CenSeam researcher Bertrand Richer de Forges talks about this new discovery:
"It's a new species of the genus Neoglyphea. The Glypheides were well known from the Jurassic and Cretaceous periods and were supposed to be extinct at the Eocene (about 50 million years ago).
In 1906, the US research vessel "Albatross" caught one live specimen in the Philippines. But nobody recognized it and for 60 years the specimen stayed in the National Museum of Washington. In 1975, two French scientists, J. Forest and Michele de Saint Laurent, discovered this specimen and described it as a fantastic discovery. In fact, the Glypheids were supposed to be the ancestors of all the decapod crustacea.
As soon as possible, in 1976, an oceanographic cruise was organized with a small French research vessel "Vauban" to return to the Philippines. It was a great success and they caught 9 specimens of this "living fossil". It was then possible to publish a detailed description of the animals, and to formulate some phylogenetic hypotheses based on fossil comparisons.
In 1980 and 1985 2 other cruises were carried out in the same area onboard the "Coriolis" - another French vessel, enabling the collection of more specimens including an adult female. In total, 13 specimens of this very rare Neoglyphea inopinata (Forest & de Saint Laurent, 1975) were discovered. In 1985 and 1986, 2 specimens of this species were caught by an Australian commercial trawler in the Arafura Sea.
In October 2005, I conducted an oceanographic cruise (EBISCO) onboard the R.V. "Alis" on the lineament of seamounts below the Chesterfield Islands, on the edge of the Lord Howe Rise. This cruise was devoted to the study of isolation and endemism on the seamounts. After 2 days, trawling on the Capel Bank (about 25°S) at 400 m, we got a strange shrimp...It was a new species of the genus Neoglyphea!
For invertebrate scientists this is equivalent to the discovery of the second species of coelacanth in Indonesia some years ago. Immediately we sent a photo (by email) to my excellent colleagues A. Crosnier in Paris and P.K.L. Ng in Singapore...some hours later they confirmed the identification."
‘Living fossil’ found in Coral Sea
Shrimplike creature was thought to have gone extinct 60 million years ago
Updated: 6:51 p.m. ET May 19, 2006
PARIS - French scientists who explored the Coral Sea said Friday they discovered a new species of crustacean that was thought to have become extinct 60 million years ago.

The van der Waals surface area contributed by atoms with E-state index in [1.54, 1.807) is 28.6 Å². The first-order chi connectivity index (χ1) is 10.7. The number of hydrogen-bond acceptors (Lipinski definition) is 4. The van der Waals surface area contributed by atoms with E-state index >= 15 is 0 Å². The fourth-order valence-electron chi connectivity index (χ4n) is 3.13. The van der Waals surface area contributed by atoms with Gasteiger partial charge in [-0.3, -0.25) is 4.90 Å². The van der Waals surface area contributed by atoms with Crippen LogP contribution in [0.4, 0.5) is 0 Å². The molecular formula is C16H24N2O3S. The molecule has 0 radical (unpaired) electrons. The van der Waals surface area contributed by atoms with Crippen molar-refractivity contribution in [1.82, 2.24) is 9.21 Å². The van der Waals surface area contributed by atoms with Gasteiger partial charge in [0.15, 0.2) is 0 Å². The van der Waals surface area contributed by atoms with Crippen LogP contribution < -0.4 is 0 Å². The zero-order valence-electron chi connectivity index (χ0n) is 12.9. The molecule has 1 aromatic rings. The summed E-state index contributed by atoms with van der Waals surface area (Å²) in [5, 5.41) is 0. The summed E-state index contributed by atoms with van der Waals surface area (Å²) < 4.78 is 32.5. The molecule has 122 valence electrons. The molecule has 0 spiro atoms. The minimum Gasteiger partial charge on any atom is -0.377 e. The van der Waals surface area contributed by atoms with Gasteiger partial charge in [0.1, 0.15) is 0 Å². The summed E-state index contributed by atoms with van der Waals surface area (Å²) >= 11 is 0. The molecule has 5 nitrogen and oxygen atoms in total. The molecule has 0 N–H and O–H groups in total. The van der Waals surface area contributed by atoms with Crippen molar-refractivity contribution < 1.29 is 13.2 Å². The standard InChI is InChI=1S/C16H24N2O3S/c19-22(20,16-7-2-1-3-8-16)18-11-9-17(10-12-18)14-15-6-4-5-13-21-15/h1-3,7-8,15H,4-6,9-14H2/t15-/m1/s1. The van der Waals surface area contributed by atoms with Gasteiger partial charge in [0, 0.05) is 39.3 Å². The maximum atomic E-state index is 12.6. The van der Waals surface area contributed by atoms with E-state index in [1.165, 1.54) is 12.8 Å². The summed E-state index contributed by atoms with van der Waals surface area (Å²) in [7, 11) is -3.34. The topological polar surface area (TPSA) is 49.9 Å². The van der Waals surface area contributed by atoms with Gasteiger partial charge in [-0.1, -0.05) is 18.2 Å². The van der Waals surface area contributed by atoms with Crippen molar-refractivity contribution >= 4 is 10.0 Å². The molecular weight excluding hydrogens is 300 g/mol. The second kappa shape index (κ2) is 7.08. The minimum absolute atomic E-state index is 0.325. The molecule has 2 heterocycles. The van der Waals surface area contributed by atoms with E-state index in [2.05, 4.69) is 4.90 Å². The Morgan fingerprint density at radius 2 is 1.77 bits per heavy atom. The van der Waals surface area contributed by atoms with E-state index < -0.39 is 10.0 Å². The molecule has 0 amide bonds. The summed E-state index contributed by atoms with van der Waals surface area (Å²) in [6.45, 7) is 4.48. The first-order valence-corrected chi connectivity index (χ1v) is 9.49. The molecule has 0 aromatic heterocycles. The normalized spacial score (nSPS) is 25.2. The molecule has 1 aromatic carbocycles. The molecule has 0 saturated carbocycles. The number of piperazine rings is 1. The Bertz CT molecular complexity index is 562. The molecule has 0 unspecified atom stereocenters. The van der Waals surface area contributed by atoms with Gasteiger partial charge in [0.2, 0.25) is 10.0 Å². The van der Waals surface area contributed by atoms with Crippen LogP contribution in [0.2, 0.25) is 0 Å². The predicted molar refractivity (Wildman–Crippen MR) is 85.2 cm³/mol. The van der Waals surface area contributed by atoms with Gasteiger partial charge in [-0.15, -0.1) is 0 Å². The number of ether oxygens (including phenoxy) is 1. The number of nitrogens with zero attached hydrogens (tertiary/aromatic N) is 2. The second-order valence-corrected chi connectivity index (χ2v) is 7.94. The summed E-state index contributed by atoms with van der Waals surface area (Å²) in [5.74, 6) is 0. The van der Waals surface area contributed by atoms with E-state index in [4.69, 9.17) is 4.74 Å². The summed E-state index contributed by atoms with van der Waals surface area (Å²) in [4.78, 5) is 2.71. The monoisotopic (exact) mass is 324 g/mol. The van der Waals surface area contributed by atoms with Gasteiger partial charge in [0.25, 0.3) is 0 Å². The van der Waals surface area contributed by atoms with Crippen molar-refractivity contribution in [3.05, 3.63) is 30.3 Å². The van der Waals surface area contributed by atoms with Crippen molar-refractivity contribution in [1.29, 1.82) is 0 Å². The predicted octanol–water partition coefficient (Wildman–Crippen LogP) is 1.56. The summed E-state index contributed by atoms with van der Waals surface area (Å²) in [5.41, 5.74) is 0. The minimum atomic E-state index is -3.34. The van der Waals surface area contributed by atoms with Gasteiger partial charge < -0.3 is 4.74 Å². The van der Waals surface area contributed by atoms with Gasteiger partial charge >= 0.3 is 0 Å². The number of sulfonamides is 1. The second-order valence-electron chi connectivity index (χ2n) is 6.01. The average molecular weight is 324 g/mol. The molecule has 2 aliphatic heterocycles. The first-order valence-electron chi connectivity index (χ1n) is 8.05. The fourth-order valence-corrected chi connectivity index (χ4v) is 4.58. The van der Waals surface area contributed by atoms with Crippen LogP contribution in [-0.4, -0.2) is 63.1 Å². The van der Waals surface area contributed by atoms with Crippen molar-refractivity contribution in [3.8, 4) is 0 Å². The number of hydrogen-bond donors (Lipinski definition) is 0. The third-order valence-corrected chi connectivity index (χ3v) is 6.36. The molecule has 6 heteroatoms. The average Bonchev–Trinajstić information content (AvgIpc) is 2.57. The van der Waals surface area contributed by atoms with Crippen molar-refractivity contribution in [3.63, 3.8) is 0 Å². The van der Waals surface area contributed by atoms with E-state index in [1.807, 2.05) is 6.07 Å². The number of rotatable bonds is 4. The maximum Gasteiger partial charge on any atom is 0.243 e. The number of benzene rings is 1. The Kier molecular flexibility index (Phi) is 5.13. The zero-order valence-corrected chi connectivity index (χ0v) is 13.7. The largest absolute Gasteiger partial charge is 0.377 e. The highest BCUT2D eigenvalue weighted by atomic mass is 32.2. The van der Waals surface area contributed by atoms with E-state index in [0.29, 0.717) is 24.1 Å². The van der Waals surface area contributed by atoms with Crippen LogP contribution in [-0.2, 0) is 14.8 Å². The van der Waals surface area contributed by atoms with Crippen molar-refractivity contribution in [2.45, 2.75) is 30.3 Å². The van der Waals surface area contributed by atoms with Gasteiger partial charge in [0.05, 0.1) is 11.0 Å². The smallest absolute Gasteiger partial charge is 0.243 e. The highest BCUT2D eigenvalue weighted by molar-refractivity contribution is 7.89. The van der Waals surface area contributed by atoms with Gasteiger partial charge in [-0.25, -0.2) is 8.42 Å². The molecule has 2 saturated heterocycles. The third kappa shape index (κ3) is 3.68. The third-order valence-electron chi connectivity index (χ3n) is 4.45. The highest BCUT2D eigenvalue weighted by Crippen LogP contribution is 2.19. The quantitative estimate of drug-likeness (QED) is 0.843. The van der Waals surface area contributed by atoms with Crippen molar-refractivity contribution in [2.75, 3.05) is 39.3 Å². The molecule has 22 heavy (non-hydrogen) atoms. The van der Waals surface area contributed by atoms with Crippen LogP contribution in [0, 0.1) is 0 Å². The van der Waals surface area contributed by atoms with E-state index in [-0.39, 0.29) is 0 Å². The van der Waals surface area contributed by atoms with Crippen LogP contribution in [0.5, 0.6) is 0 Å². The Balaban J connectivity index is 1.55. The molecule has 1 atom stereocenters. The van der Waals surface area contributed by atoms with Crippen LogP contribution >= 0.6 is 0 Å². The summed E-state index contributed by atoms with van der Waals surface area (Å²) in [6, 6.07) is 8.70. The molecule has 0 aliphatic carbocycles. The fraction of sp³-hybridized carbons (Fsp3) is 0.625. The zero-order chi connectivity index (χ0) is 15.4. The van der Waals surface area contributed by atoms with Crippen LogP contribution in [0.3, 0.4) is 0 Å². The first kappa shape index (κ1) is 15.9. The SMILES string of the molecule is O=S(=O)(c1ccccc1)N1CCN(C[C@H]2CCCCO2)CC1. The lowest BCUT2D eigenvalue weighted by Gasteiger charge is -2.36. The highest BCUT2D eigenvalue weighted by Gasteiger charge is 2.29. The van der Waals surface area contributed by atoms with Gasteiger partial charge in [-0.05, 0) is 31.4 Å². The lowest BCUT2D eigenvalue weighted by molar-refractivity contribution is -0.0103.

The "living fossil," a female designated Neoglyphea neocaledonica, was discovered 1,312 feet (400 meters) under water during an expedition in the Chesterfield Islands, northwest of New Caledonia, the National Museum of Natural History and the Research Institute for Development said in a statement.
Another so-called living fossil from the Neoglyphea group was discovered in 1908 in the Philippines by the U.S. Albatross, a research vessel. It remained unidentified until 1975, when two French scientists from the natural history museum identified and named it Neoglyphea inopinata. More of the creatures were then found in expeditions to the Philippines between 1976 and 1984.
In October, marine biologist Philippe Bouchet and Bertrand Richer De Forges found the new species of the same living fossil group while trolling an undersea plateau in a remote area between Australia and New Caledonia.
Bouchet, in a telephone interview with The Associated Press, described the nearly 5-inch (12-centimeter) creature as "halfway between a shrimp and a mud lobster." Its huge eyes, reddish spots and thickset body distinguished it from the 1908 crustacean.
The huge eyes suggest that light plays a role in the behavior of the creature, which could actively hunt prey, Bouchet said.
With the Coral Sea discovery, "the group is less completely extinct than was thought," he said.
Beyond the intrinsic value of the discovery, the marine biologist said he had been working in the region for two decades before coming across the elusive creature, underscoring that "there are places on this planet incredibly remote and little explored."
The discovery "conveys a message that, in the first years of the 21st century, the exploration of planet Earth is not over," Bouchet said.
All: I wasn't sure where to post this, but this seemed like as good a spot as any.
50 million years ago...
60 million years ago...
They're not dead yet.
"In fact, the Glypheids were supposed to be the ancestors of all the decapod crustacea."(first article posted above)
"Bouchet, in a telephone interview with The Associated Press, described the nearly 5-inch (12-centimeter) creature as "halfway between a shrimp and a mud lobster.""(second article posted above)
Do we presently have "shrimp" and "mud lobsters"? Had this "living fossil" been discovered when it was "dead", would this have been dubbed a so-called "transitional fossil"?